IT Entrepreneur Sergey Matsotsky: “Business on Open Source is a Very Honest Business”   

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The Open Source business model is different from the classical development and sale of software, believes IT entrepreneur Sergey Matsotsky.


He started his career as a software engineer

  • Matsotsky Sergey — IT entrepreneur, co-founder of IBS (withdrew from the business in 2020), founder of the GS-Invest Holding (established in 2020).
  • The formation of the Luxoft international company as part of IBS in 1999 was also initiated by Sergey Matsotsky (Wikipedia). The company was sold for $2 billion in 2019. 
  • Today, Sergey Matsotsky’s GS-Invest is composed of several IT companies with some of them focusing on the development of Open Source software products.   
  • Sergey Matsotsky, whose biography is closely associated with IT, received a higher education majoring in Applied Mathematics. 
  • He started his career as a software engineer.

Open Source as a Business

The last five to ten years saw IT transformation that has changed Open Source into big business. Before that, Red Hat was the only company to boast of knowing how to generate tangible revenue to its owners. Back in 1999, the company carried out an IPO and was valued at $840 million. And this remained the only case of successful Open Source commercialization for a long time.  

The situation started to change in 2018. Valuation of Open Source-based companies tended to reach billions of dollars. Below are some examples of recent years:

  • Open Source project Nginx was acquired for $670 mln;
  • Pivotal Software reached a market cap of $3.9 bln on the first day of its IPO; 
  • Startup MuseSoft was acquired by Salesforce for $6.5 bln;
  • IBM acquired developer Red Hat for $34 bln. 

IBM acquired developer Red Hat for $34 bln

In the opinion of Sergey Matsotsky, the Open Source business model has rocketed because major companies turned to the open source approach as a basic technology. Earlier on, corporations across industries used custom development or purchased off-the-shelf software, but now they grow their own IT departments and develop software internally. Open Source is like “building bricks” for them to create their solutions.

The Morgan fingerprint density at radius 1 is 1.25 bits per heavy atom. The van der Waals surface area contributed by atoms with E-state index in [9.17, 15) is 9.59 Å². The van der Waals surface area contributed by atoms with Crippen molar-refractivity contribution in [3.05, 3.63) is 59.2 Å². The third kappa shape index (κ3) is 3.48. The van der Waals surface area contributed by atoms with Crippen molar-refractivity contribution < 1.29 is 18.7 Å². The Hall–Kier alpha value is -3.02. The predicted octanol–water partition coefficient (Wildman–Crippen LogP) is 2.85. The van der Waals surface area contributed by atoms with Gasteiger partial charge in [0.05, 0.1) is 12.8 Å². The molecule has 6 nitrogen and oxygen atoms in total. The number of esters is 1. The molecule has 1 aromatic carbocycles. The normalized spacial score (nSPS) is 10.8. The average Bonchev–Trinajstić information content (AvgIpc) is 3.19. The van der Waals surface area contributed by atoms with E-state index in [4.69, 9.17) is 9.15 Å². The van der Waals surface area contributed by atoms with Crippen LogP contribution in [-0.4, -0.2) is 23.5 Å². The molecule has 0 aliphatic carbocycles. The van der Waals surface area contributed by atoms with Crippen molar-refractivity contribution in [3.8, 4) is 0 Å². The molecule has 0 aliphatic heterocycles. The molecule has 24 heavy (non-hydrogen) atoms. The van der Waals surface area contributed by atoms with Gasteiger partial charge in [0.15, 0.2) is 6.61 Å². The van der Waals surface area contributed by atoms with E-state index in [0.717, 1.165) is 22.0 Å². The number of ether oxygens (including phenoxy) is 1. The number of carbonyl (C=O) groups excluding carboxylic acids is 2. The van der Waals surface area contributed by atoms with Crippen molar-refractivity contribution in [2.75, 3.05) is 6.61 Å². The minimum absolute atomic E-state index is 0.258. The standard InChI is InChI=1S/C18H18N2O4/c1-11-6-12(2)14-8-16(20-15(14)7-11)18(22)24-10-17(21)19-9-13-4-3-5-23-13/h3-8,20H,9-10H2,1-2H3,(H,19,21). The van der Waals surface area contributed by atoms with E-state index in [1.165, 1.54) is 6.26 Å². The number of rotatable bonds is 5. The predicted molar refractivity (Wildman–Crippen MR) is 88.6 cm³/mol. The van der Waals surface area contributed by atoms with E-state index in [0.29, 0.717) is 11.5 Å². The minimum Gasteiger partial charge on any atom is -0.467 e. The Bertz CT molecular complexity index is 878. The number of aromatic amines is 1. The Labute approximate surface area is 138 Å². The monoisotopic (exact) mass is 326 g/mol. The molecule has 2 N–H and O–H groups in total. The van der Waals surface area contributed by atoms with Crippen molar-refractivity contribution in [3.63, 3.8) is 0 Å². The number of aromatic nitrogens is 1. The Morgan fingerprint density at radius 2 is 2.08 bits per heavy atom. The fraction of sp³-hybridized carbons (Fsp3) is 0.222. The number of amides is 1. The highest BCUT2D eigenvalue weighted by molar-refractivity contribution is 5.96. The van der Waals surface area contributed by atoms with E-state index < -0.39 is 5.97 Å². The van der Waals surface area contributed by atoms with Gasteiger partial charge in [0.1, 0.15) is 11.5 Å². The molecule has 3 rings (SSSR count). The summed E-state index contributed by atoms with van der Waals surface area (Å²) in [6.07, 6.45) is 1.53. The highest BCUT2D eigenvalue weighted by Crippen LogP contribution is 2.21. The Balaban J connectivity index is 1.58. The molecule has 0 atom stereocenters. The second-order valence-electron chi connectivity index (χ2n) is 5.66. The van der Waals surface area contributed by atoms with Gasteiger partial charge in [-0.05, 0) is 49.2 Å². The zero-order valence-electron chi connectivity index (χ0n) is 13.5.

Different business model

Banks, telecommunications providers, insurance and transport companies, retailers have learned not only to utilize the open code for their own needs, but also to contribute to Open Source projects. This adds momentum to the open-source technology market.

“I am keen on all things associated with Open Source,” admits Sergey Matsotsky. “This is a different IT business model – a more honest one in many respects than a classical model of proprietary software.” 

Building a business on open-source software development is wholly different, says the entrepreneur. “In fact, you distribute your software for free, and charge a fee only for support. You can also sell licenses for an updated version of the product, but still the only value of these licenses is your support, not the software as such,” said Matsotsky.  

In this case, a business model, logic of sales should be built in a completely different way. It won’t work out to profit by exploiting former achievements, Matsotsky believes.  

“For example, Microsoft and their products Windows and Office. Those were developed decades ago and are still the main source of cash for the company. Yet, one cannot say that they make any major breakthrough. Basically the company continues to receive money for its past achievements,” says Sergey Matsotsky.

Honest business 

Unlike a classical in-house development approach, the business model of an open-source company does not allow you to relax and rest on your laurels. A situation when you succeeded in something long ago and you’ve been living on this success for many years is simply impossible here. And this is very important, says Matsotsky.

“I think Open Source business is a very honest business. Because you are always on alert: it is important to provide good services for a fair fee, or you will soon see a competitor nearby offering better services, and he will win,” said Sergey Matsotsky.  

Looking Forward

The Open Source market has good prospects, Matsotsky believes. It is important for companies to understand how the Open Source license policy works, how to communicate with the customer, and how the customer should utilize open-source code in their in-house projects.    

According to him, a number of member companies of the GS Invest Holding develop open source-based solutions. And they have recently been growing more than 100% a year. “These are kind of rockets within the holding,” said the businessman. “And the products and services we create there are very interesting to me.”   

The views expressed in this article are those of the authors and do not necessarily reflect the views or policies of The World Financial Review.